The Academy of Motion Picture Arts and Sciences announced the 75 songs eligible for nomination in the Oscars' Best Original Song category on Monday, putting Lana Del Rey, Jay Z and Taylor Swift, to name three artists, ever closer to the 86th annual Academy Awards. Not listed among the year's best movie songs? The year's best movie song: "Please Mr. Kennedy," from the Joel and Ethan Coen film "Inside Llewyn Davis," was left off the list of possible Oscar nominees because it was based on previous material (never mind that music producer T Bone Burnett and the Coens themselves reworked the track and provided an original set of lyrics).
"I really love and respect the Academy's categories," a pragmatic Burnett said in an interview with HitFix before the Best Original Song list was announced. "It needs to be protected because it's a very specific art. You can't start calling it just anything, any music at all. There are questions about originality and I understand. It's a much more complex kind of world we're living in now, so I understand people questioning the categories. But that's an interesting subject in this age of sampling and post-modernism."
To celebrate the long list of Best Original Song candidates, HuffPost Entertainment has selected the eight songs we'd most like to see win the Oscar that rightfully belongs to "Please Mr. Kennedy." (Warning: Some of the songs below contain foul language.)
"Doby" from "Anchorman 2: The Legend Continues"
This is a song Ron Burgundy sings about a shark that he nurses back to health, so of course it should get all the Oscar nominations.
“Let It Go” from "Frozen"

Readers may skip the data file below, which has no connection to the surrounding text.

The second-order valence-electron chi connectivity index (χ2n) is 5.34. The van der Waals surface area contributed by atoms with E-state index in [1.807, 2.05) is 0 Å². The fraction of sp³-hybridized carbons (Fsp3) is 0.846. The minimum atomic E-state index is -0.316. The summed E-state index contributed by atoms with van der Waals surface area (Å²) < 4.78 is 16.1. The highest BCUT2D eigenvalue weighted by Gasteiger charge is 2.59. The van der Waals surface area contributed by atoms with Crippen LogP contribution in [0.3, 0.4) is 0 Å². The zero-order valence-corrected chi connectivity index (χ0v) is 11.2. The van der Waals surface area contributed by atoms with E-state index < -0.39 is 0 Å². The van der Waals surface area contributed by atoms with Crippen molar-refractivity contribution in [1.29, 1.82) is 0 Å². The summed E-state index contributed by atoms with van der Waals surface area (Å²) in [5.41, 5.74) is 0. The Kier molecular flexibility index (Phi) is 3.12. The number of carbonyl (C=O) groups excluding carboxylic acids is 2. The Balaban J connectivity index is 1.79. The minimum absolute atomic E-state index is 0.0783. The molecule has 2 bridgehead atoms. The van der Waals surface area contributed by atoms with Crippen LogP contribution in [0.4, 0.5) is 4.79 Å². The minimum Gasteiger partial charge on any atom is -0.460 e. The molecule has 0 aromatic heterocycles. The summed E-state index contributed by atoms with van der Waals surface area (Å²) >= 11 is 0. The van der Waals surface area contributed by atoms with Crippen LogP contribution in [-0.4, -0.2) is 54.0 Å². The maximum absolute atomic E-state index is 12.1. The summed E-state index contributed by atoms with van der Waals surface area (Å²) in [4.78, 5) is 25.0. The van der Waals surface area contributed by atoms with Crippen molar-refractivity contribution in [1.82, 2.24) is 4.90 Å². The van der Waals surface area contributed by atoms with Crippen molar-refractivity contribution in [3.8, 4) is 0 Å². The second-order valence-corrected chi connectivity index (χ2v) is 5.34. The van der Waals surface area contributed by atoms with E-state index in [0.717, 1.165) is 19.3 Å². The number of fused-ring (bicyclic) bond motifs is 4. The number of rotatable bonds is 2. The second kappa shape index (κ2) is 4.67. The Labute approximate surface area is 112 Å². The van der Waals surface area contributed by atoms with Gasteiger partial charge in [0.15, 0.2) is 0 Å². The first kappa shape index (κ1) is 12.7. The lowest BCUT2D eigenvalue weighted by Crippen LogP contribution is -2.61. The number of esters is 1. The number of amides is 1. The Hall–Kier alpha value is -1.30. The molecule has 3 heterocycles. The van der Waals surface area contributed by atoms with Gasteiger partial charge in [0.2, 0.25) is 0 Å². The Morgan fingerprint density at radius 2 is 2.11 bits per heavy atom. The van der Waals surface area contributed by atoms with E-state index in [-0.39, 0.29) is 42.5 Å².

"Frozen" was all like, "Idina Menzel, what if you sang a song that's similar to 'Defying Gravity,'" and Idina Menzel was like, "Sure."
"100$ Bill" from "The Great Gatsby"
Because Jay Z references not just Jay Gatsby in this track from Baz Luhrmann's glitzy F. Scott Fitzgerald adaptation, but also Colin Powell, Sept. 11, the Kennedys, Marvin Gaye, Albert Einstein, Mark Twain and Taylor Swift. [Jay laugh goes here.]
"Young and Beautiful” from "The Great Gatsby"
Lana Del Rey's contribution to the "Great Gatsby" soundtrack is one of the year's best songs, onscreen or otherwise. To wit: the track was Kanye West's preferred option to accompany his proposal to Kim Kardashian. (As if 'Ye would pick "Atlas" by Coldplay or something.)
"The Moon Song" from "Her"
To be real, though, the version of "The Moon Song" that's performed by Joaquin Phoenix and Scarlett Johansson in Spike Jonze's "Her" is even better than Karen O's contribution to the soundtrack.
"Sweeter Than Fiction" from "One Chance"
Barely anyone has even heard of "One Chance," a Weinstein Company film about singer Paul Potts, who won the first season of "Britain's Got Talent." The Taylor Swift song, however, that was written for the soundtrack? That thing is pretty great: a throwback confection of 80s inspired melody and Swift's upbeat lyricism. Think of what Swift's surprise face would look like at the Academy Awards.
"Stay Alive" from "The Secret Life of Walter Mitty"
"Step Out," that great Jose Gonzalez song from "The Secret Life of Walter Mitty," is not eligible for the Academy Awards, since it was played second during the film's end credits. As The Wire's Esther Zuckerman notes, original song contenders must appear either in the film itself or as the first song after the film has ended. That's where "Stay Alive" fits into the mix, and why it has our support: Better one of Gonzalez's great tracks make the final five in the Best Original Song category than none at all.
"So You Know What It's Like" from "Short Term 12"
Is there anything more original than an original rap song performed by an actor in character for an independent film? Probably not, so let's hope the Academy recognizes Keith Stanfield's heartbreaking track, "So You Know What It's Like," from "Short Term 12." Bonus: It could mean John Gallagher Jr. shows up to the Oscars to play bongos.